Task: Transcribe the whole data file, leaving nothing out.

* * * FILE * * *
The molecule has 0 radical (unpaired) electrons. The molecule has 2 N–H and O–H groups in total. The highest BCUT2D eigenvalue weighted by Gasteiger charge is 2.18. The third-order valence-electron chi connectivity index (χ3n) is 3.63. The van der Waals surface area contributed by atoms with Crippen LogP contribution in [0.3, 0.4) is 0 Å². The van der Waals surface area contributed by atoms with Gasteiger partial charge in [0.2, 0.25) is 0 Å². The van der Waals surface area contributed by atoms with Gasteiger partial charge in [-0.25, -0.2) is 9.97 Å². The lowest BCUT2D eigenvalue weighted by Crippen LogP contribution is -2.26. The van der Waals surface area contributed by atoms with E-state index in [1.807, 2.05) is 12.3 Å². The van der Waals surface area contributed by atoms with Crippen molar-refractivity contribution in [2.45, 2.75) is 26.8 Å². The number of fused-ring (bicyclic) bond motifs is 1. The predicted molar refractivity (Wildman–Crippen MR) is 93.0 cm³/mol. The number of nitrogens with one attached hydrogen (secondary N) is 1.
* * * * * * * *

The molecule has 0 radical (unpaired) electrons. The molecule has 2 N–H and O–H groups in total. The highest BCUT2D eigenvalue weighted by Gasteiger charge is 2.18. The third-order valence-electron chi connectivity index (χ3n) is 3.63. The van der Waals surface area contributed by atoms with Crippen LogP contribution in [0.3, 0.4) is 0 Å². The van der Waals surface area contributed by atoms with Gasteiger partial charge in [0.2, 0.25) is 0 Å². The van der Waals surface area contributed by atoms with Gasteiger partial charge in [-0.25, -0.2) is 9.97 Å². The lowest BCUT2D eigenvalue weighted by Crippen LogP contribution is -2.26. The van der Waals surface area contributed by atoms with E-state index in [1.807, 2.05) is 12.3 Å². The van der Waals surface area contributed by atoms with Crippen molar-refractivity contribution in [2.45, 2.75) is 26.8 Å². The number of fused-ring (bicyclic) bond motifs is 1. The predicted molar refractivity (Wildman–Crippen MR) is 93.0 cm³/mol. The number of nitrogens with one attached hydrogen (secondary N) is 1.